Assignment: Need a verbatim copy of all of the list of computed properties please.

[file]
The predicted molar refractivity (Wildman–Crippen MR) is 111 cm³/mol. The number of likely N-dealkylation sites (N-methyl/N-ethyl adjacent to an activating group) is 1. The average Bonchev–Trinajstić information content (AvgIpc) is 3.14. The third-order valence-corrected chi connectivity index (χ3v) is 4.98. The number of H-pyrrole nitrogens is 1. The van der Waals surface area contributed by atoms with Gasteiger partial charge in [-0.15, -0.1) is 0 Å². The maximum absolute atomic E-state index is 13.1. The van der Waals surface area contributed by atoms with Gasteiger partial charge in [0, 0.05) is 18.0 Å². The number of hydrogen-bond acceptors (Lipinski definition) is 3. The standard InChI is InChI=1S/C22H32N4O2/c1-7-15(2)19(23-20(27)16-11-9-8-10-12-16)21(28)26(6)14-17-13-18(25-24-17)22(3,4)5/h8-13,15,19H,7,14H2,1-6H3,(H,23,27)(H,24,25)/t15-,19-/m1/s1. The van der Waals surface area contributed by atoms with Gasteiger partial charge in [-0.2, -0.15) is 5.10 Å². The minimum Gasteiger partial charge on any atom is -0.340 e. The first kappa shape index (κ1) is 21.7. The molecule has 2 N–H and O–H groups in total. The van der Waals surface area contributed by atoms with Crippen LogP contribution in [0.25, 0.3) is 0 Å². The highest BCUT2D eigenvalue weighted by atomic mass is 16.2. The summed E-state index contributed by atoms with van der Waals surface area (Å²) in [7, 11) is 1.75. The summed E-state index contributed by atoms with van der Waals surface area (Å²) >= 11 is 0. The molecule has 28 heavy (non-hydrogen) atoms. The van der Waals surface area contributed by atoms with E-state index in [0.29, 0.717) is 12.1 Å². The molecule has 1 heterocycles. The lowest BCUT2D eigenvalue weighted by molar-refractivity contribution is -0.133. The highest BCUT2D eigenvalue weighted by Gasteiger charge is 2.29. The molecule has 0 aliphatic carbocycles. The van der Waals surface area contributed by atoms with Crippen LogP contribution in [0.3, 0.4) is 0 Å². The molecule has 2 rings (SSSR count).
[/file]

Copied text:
The predicted molar refractivity (Wildman–Crippen MR) is 111 cm³/mol. The number of likely N-dealkylation sites (N-methyl/N-ethyl adjacent to an activating group) is 1. The average Bonchev–Trinajstić information content (AvgIpc) is 3.14. The third-order valence-corrected chi connectivity index (χ3v) is 4.98. The number of H-pyrrole nitrogens is 1. The van der Waals surface area contributed by atoms with Gasteiger partial charge in [-0.15, -0.1) is 0 Å². The maximum absolute atomic E-state index is 13.1. The van der Waals surface area contributed by atoms with Gasteiger partial charge in [0, 0.05) is 18.0 Å². The number of hydrogen-bond acceptors (Lipinski definition) is 3. The standard InChI is InChI=1S/C22H32N4O2/c1-7-15(2)19(23-20(27)16-11-9-8-10-12-16)21(28)26(6)14-17-13-18(25-24-17)22(3,4)5/h8-13,15,19H,7,14H2,1-6H3,(H,23,27)(H,24,25)/t15-,19-/m1/s1. The van der Waals surface area contributed by atoms with Gasteiger partial charge in [-0.2, -0.15) is 5.10 Å². The minimum Gasteiger partial charge on any atom is -0.340 e. The first kappa shape index (κ1) is 21.7. The molecule has 2 N–H and O–H groups in total. The van der Waals surface area contributed by atoms with Crippen LogP contribution in [0.25, 0.3) is 0 Å². The highest BCUT2D eigenvalue weighted by atomic mass is 16.2. The summed E-state index contributed by atoms with van der Waals surface area (Å²) in [7, 11) is 1.75. The summed E-state index contributed by atoms with van der Waals surface area (Å²) >= 11 is 0. The molecule has 28 heavy (non-hydrogen) atoms. The van der Waals surface area contributed by atoms with E-state index in [0.29, 0.717) is 12.1 Å². The molecule has 1 heterocycles. The lowest BCUT2D eigenvalue weighted by molar-refractivity contribution is -0.133. The highest BCUT2D eigenvalue weighted by Gasteiger charge is 2.29. The molecule has 0 aliphatic carbocycles. The van der Waals surface area contributed by atoms with Crippen LogP contribution in [0.3, 0.4) is 0 Å². The molecule has 2 rings (SSSR count).